Source: Wisdom Library: Hinduism

Cūta (चूत)—Sanskrit word for the “Mango”. This may be a plain synonym or may denote a different species of mangoes. The sahakāra is also used interchangeably with cūta. The Ṛtusaṃhāra for instance has two verses which describe the cūta and the sahakāra’s very similar effects on travellers and there is no suggestion of a distinction between the two.

Source: Sanskrit Literature: Mango

In Buddhism

Tibetan Buddhism (Vajrayana or tantric Buddhism)

Cūta (चूत) is the name of the tree (vṛkṣa), identified with the mango tree, and associated with Subhīṣaṇa: the southern cremation ground (śmaśāna) according to the Vajravārāhī-sādhana by Umāpatideva as found in te Guhyasamayasādhanamālā. As a part of this sādhana, the practicioner is to visualize a suitable dwelling place for the goddess inside the circle of protection which takes the form of eight cremation grounds.

These trees (eg., Cūta) that are associated with the cremation grounds are often equated with the eight bodhi-trees of the Buddhas (the current buddha plus the seven previous one). According to the Śmaśānavidhi each tree has a secondary tree (upavṛkṣa) that is depicted as lovely and covered in vaṅga flowers and fruit. In each tree lives a naked rākṣasa who is wrathful in form, who eats human flesh and who has the animal face or the mount of the dikpati in his cremation ground.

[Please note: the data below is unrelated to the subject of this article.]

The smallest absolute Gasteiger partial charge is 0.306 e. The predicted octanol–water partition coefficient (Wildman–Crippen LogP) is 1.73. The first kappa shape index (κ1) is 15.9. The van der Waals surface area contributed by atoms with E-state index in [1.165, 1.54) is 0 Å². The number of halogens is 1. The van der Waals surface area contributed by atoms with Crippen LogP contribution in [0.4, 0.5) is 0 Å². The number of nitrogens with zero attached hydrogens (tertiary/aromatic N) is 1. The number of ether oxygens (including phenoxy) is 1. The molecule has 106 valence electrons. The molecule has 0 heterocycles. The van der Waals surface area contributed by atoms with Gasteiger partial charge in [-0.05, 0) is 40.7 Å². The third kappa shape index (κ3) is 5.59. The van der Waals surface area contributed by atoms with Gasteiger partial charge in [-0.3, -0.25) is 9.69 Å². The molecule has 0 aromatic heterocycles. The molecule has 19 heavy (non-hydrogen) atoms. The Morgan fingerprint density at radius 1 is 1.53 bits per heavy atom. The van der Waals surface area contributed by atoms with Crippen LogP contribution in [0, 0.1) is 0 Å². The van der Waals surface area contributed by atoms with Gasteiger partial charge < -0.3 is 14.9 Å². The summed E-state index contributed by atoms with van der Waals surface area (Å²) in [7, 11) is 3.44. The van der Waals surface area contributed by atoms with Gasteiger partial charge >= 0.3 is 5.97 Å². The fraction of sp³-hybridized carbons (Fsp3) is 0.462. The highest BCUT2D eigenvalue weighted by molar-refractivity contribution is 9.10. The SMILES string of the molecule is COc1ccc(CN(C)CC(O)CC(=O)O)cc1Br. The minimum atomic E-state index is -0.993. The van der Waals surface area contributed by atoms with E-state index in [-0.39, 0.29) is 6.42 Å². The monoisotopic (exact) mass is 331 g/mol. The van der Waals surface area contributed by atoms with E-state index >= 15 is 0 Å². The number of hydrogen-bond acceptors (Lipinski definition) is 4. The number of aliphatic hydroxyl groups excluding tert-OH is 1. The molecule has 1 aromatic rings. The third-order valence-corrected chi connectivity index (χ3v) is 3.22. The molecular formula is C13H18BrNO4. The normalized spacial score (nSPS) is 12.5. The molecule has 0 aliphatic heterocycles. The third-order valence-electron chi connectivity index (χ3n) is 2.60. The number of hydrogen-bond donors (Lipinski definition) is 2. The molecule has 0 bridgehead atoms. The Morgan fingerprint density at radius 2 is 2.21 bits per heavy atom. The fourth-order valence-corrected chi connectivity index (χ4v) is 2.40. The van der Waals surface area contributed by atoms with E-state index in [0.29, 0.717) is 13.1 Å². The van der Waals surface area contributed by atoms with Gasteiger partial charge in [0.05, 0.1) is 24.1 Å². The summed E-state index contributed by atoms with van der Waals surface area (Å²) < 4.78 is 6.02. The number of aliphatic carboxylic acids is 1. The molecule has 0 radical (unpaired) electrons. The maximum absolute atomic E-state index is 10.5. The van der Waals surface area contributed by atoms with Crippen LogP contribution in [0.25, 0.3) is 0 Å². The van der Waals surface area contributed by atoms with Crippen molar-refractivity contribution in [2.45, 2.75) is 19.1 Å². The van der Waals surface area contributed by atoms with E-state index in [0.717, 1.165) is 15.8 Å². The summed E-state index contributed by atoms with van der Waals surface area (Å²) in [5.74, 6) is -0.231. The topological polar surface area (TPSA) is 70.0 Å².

The Guhyasamayasādhanamālā by Umāptideva is a 12th century ritualistic manual including forty-six Buddhist tantric sādhanas. The term sādhana refers to “rites” for the contemplation of a divinity.

Source: Wisdomlib Libary: Vajrayogini
Tibetan Buddhism book cover
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Tibetan Buddhism includes schools such as Nyingma, Kadampa, Kagyu and Gelug. Their primary canon of literature is divided in two broad categories: The Kangyur, which consists of Buddha’s words, and the Tengyur, which includes commentaries from various sources. Esotericism and tantra techniques (vajrayāna) are collected indepently.

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In Jainism

General definition (in Jainism)

Cūta (चूत) is the name of a big garden situated near big lotus-lakes in the vicinity of the four Añjana mountains, according to Jain cosmology.

The Añjana-mountains (and gardens such as Cūta) are situated in the southern direction of the central part of Nandīśvaradvīpa, which is one of the continents (dvīpa) of the middle-world (madhyaloka) and is mentioned in ancient Jaina canonical texts dealing with cosmology and geography of the universe. Examples of such texts are the Saṃgrahaṇīratna in the Śvetāmbara tradition or the Tiloyapannatti and the Trilokasāra in the Digambara tradition.